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Ask the Nutritionist: Dr. Getty's Forum for Equine Nutrition

   Welcome to my forum. 

Here you will find more than 6 years of questions and my answers. It is searchable and offers a great deal of information. 

Currently, I am discontinuing new questions. This may change in the future, but in the meantime, please know that It has been a true pleasure serving you. 

Take a look at my Nutrition Library and Tips of the Month for a variety of answers on selected topics. Be sure to sign up for my monthly e-newsletter, Forage for Thought

I also have a growing number of recordings on "Teleseminars on Nutrition Topics that Concern You" as well as the new, Spotlight on Equine Nutrition Series -- printed versions of favorite teleseminars.

And finally, look for my articles in a variety of local publications and online newsletters, as well as the Horse Journal, where I am the Contributing Nutrition Editor.  


All the best,

 Dr. Getty 


Ask the Nutritionist: Dr. Getty's Forum for Equine Nutrition
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cushings and choke

I have a 25 year old horse that is currently on evitex for choke which seems to be helping. I just had him tested for cushings disease as a cause of the choke but he does not have that. He has the beginnings of cushings the vet believes with fatty spots and curly coat on his withers. Is their a popular link between choke and cushings? What can I do to provide him with the best care? He gets his teeth done every six months, fed hay, senior grain and hay extender pellets. He is on evitex, joint supplement (for arthritis)and electrolytes to encourage him to drink more water. Any ideas? Nicole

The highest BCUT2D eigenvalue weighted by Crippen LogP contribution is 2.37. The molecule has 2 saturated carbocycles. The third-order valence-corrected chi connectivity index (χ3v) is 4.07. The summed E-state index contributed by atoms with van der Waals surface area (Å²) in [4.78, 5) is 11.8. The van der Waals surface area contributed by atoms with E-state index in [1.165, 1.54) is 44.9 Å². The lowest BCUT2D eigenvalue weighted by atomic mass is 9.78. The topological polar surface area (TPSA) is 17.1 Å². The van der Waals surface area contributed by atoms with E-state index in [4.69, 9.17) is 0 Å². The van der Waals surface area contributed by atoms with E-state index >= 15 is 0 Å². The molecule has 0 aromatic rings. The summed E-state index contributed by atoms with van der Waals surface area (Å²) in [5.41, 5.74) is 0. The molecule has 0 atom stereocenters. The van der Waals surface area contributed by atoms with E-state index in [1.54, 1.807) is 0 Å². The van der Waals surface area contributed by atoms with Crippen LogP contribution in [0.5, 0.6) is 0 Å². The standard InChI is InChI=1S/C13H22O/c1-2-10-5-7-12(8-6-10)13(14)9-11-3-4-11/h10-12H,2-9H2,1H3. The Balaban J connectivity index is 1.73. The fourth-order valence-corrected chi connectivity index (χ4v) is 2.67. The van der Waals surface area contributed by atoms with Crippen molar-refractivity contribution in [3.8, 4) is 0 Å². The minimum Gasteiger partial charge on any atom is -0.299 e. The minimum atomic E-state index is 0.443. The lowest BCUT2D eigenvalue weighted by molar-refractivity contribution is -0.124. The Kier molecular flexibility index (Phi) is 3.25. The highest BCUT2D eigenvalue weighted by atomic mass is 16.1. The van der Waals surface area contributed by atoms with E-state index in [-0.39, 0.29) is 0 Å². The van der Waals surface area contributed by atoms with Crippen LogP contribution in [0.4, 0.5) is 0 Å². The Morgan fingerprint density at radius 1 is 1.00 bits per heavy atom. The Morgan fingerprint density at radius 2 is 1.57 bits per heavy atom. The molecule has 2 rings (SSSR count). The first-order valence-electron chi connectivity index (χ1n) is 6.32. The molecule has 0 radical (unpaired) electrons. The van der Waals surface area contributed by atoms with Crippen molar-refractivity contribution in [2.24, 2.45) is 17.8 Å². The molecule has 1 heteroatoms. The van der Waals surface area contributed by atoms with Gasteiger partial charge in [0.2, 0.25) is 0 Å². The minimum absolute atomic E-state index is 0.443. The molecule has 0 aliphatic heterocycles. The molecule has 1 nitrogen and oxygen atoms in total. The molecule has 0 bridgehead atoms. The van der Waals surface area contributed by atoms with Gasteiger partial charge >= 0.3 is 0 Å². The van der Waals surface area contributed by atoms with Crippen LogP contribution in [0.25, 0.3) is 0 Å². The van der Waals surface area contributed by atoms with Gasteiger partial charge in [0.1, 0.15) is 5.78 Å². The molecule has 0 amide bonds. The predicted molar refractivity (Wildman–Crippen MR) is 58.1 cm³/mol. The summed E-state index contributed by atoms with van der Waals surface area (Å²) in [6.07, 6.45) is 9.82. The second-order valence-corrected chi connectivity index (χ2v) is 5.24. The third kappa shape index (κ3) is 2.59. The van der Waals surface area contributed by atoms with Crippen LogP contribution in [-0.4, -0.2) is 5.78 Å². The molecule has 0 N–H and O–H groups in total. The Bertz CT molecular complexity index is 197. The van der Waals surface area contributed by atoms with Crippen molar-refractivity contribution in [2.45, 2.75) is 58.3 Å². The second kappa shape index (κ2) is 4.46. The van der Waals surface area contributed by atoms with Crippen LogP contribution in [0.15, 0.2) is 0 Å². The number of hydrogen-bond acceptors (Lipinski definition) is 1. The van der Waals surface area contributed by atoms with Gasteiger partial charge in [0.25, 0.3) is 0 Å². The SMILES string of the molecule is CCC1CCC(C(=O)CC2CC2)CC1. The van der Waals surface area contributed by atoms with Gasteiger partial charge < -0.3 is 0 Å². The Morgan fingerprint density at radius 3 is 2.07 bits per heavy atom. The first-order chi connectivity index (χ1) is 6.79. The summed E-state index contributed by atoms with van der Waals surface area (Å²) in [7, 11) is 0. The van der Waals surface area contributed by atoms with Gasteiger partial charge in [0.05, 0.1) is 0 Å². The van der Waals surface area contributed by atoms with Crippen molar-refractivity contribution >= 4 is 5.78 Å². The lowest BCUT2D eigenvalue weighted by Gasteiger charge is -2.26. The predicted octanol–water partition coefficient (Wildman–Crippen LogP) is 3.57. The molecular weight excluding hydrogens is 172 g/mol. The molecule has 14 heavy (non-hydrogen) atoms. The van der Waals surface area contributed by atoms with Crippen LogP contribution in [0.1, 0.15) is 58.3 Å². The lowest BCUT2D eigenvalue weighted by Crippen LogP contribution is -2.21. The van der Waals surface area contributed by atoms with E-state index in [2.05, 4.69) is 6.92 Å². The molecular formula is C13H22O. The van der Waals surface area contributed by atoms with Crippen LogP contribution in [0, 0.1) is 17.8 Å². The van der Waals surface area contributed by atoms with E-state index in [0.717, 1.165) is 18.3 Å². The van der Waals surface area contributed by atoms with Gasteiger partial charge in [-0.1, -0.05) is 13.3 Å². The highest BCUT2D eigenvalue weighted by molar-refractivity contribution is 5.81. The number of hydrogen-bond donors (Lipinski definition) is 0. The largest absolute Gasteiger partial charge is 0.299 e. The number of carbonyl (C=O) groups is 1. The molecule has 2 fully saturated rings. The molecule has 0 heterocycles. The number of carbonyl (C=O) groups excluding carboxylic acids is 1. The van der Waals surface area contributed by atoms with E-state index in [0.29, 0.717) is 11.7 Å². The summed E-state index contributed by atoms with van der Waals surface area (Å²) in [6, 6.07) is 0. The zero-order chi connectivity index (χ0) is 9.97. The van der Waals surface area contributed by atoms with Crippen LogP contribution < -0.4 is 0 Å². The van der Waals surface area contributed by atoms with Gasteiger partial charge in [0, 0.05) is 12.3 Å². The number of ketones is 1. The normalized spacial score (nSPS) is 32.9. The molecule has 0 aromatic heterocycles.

Where are you from? maine

How did you locate this forum? google

Re: cushings and choke

Hi Nicole,

Choke is not a clinical sign of Cushings so I cannot address that specifically. Choke is more common in aging horses, so your horse may be suffering from age-related problems.

However, you did mention that your horse is being fed a senior "grain" feed. If this is grain-based -- meaning it contains a cereal grain such as oats, barley, corn, etc., you should discontinue feeding it.

Your horse does have clinical signs of cushings and/or insulin resistance, so it is very important to eliminate starch and sugars from the diet. Feed instead, a low starch feed such as Triple Crown Low Starch. And, add additional magnesium and chromium to the diet. I highly recommend Quiessence.

Thank you for writing.

All the best,

Dr. Getty

Where are you from? Bayfield, CO